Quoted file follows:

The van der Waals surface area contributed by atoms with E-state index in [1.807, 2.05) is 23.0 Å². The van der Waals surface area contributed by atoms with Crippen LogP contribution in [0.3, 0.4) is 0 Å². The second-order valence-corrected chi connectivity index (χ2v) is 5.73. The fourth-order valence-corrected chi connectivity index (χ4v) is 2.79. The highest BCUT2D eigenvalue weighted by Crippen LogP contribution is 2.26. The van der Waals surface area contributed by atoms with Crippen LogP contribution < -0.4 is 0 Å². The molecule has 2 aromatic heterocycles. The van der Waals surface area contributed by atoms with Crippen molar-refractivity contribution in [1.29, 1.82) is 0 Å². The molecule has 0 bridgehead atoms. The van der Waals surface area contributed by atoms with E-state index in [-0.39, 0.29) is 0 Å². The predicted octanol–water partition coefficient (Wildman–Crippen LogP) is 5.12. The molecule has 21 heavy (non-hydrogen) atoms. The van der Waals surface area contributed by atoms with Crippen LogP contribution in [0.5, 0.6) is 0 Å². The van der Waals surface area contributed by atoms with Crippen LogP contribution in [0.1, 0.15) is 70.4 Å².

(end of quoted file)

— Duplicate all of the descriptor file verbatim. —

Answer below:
The van der Waals surface area contributed by atoms with E-state index in [1.807, 2.05) is 23.0 Å². The van der Waals surface area contributed by atoms with Crippen LogP contribution in [0.3, 0.4) is 0 Å². The second-order valence-corrected chi connectivity index (χ2v) is 5.73. The fourth-order valence-corrected chi connectivity index (χ4v) is 2.79. The highest BCUT2D eigenvalue weighted by Crippen LogP contribution is 2.26. The van der Waals surface area contributed by atoms with Crippen LogP contribution < -0.4 is 0 Å². The molecule has 2 aromatic heterocycles. The van der Waals surface area contributed by atoms with Crippen molar-refractivity contribution in [1.29, 1.82) is 0 Å². The molecule has 0 bridgehead atoms. The van der Waals surface area contributed by atoms with E-state index in [-0.39, 0.29) is 0 Å². The predicted octanol–water partition coefficient (Wildman–Crippen LogP) is 5.12. The molecule has 21 heavy (non-hydrogen) atoms. The van der Waals surface area contributed by atoms with Crippen LogP contribution in [0.5, 0.6) is 0 Å². The van der Waals surface area contributed by atoms with Crippen LogP contribution in [0.1, 0.15) is 70.4 Å².